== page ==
Return to the Grouse Woods

Bent-over trees in the grouse woods.

It took longer than expected, but the plan worked!

Back on the first day of September I took a walk in grouse country and decided I wouldn’t go back until we got precipitation and cooler weather.

Seasons can change with a vengeance, going from hot, dry weather and forest fires burning over much of Montana, to heavy snow and cold weather, and, like shampooing, with “lather, rinse and repeat,” a second helping of heavy snow.

The weather and other commitments kept me out of the grouse woods longer than expected but I finally cleared a day for a trek in the aspens after we’d had time for the snow to melt, though at that I passed on an area I planned to hunt, because of heavy snow that would have made hunting a heavy slog.

A thousand feet lower the snow was mostly gone, though it had made its impact. Willows along a creek were bent down from the snow, and in the aspens many trees were bent over and some larger trees had broken branches and broken trunks. There were still patches of slushy snow in places but no problem for walking.

The biggest question, as we started our hike up the mountainside, was would we find grouse? Mountains are big places and grouse are relatively small birds with lots of places to hide.

That question was answered when Kiri, my black Labrador retriever, started acting as if she had found fascinating scent. Seconds later a grouse flushed. I managed to get a couple shots off as it disappeared into the aspens but missed.

We continued our walk, as a light rain started to fall. We followed a long, forested draw down the mountain and a grouse flushed ahead of us, far out of range. A few minutes later, another grouse flushed, also out of range. We followed the direction of the flushes, hoping we’d get another chance at them, though we never did catch up with them.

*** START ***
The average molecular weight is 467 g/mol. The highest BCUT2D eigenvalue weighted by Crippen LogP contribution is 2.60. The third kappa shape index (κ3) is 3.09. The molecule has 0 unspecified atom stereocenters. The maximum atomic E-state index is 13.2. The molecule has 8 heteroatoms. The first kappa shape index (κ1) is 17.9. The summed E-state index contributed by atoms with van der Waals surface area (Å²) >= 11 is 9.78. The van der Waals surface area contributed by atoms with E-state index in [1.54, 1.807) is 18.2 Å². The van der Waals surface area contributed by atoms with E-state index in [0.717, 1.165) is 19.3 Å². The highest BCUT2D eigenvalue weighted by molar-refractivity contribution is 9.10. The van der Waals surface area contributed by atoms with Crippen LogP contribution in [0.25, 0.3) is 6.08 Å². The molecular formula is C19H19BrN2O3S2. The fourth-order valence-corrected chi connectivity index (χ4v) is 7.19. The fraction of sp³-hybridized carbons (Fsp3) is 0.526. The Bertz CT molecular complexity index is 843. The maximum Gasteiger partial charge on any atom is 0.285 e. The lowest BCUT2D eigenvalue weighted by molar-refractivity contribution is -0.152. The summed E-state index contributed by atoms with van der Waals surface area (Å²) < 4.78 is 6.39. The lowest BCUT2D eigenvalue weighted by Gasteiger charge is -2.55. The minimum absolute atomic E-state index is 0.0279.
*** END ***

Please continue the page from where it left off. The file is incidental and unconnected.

At the edge of an opening in the trees, Kiri put up another grouse that made the mistake of flying across open space instead of into the trees. On my second shot I dropped the bird, a handsome, mature ruffed grouse, and my first game bird of the season.

A treasured bonus to an outing in the aspens: a beautiful ruffed grouse.

Near the end of our walk Kiri put up another grouse, which disappeared off into the aspens.

I’ve had a long fascination and love for hunting ruffed grouse and, like many, pay homage to ruffs as the “King of upland birds.” One ruffed grouse won’t fill much space in my freezer, but a four-hour hunt that produces six flushes, plus shots at two grouse, and connecting with one is a banner day.

I enjoy these hikes through the aspens. As of the last week of September, the fall colors that make the aspen thickets a blaze of gold in the autumn sunshine really hadn’t happened yet, which means that this first week of October should be the time to take a drive in the mountains to enjoy the colors.

Just three days later the aspens had turned to gold.

Now that it’s October, Montana hunting opportunities begin to diversify, though we’ll note that the sage grouse season closed last Saturday.

The waterfowl season for ducks and geese opened last Friday, and in some areas will continue into mid-January.

This Saturday, October 7, hunting seasons for pheasants and firearms hunting for pronghorn antelope will begin, a day that brings serious numbers of hunters into Montana’s prairie country.

Just around the corner, on Saturday, October 21, the general seasons for deer and elk will open, the day that many Montanans regard as the real opening of hunting season, even if upland bird hunters and archery hunters have already been at it for some seven weeks.

What with a drought and a million acres having burned up this fire season we might have to make some adjustments in hunting destinations and expectations. But, this is still Montana, and we have some of the longest hunting seasons of any state. It’s a great time to be alive and living in Montana.

Patchy September snow in the aspens.

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